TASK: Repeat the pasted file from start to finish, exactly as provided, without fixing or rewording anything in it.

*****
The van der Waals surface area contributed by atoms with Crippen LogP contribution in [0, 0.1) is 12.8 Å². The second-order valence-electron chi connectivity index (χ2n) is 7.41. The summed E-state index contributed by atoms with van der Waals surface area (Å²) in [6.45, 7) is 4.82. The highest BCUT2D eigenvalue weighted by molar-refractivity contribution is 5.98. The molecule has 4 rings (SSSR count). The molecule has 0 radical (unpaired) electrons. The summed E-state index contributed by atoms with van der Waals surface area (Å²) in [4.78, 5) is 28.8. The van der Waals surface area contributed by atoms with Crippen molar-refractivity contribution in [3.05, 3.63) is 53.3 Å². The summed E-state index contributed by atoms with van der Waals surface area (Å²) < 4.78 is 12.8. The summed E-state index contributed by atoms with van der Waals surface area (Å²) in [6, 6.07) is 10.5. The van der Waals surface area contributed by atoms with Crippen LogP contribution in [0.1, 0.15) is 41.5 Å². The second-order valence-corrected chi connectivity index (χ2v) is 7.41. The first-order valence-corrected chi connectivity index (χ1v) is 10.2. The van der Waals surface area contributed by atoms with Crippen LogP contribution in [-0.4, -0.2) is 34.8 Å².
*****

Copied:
The van der Waals surface area contributed by atoms with Crippen LogP contribution in [0, 0.1) is 12.8 Å². The second-order valence-electron chi connectivity index (χ2n) is 7.41. The summed E-state index contributed by atoms with van der Waals surface area (Å²) in [6.45, 7) is 4.82. The highest BCUT2D eigenvalue weighted by molar-refractivity contribution is 5.98. The molecule has 4 rings (SSSR count). The molecule has 0 radical (unpaired) electrons. The summed E-state index contributed by atoms with van der Waals surface area (Å²) in [4.78, 5) is 28.8. The van der Waals surface area contributed by atoms with Crippen molar-refractivity contribution in [3.05, 3.63) is 53.3 Å². The summed E-state index contributed by atoms with van der Waals surface area (Å²) < 4.78 is 12.8. The summed E-state index contributed by atoms with van der Waals surface area (Å²) in [6, 6.07) is 10.5. The van der Waals surface area contributed by atoms with Crippen LogP contribution in [0.1, 0.15) is 41.5 Å². The second-order valence-corrected chi connectivity index (χ2v) is 7.41. The first-order valence-corrected chi connectivity index (χ1v) is 10.2. The van der Waals surface area contributed by atoms with Crippen LogP contribution in [-0.4, -0.2) is 34.8 Å².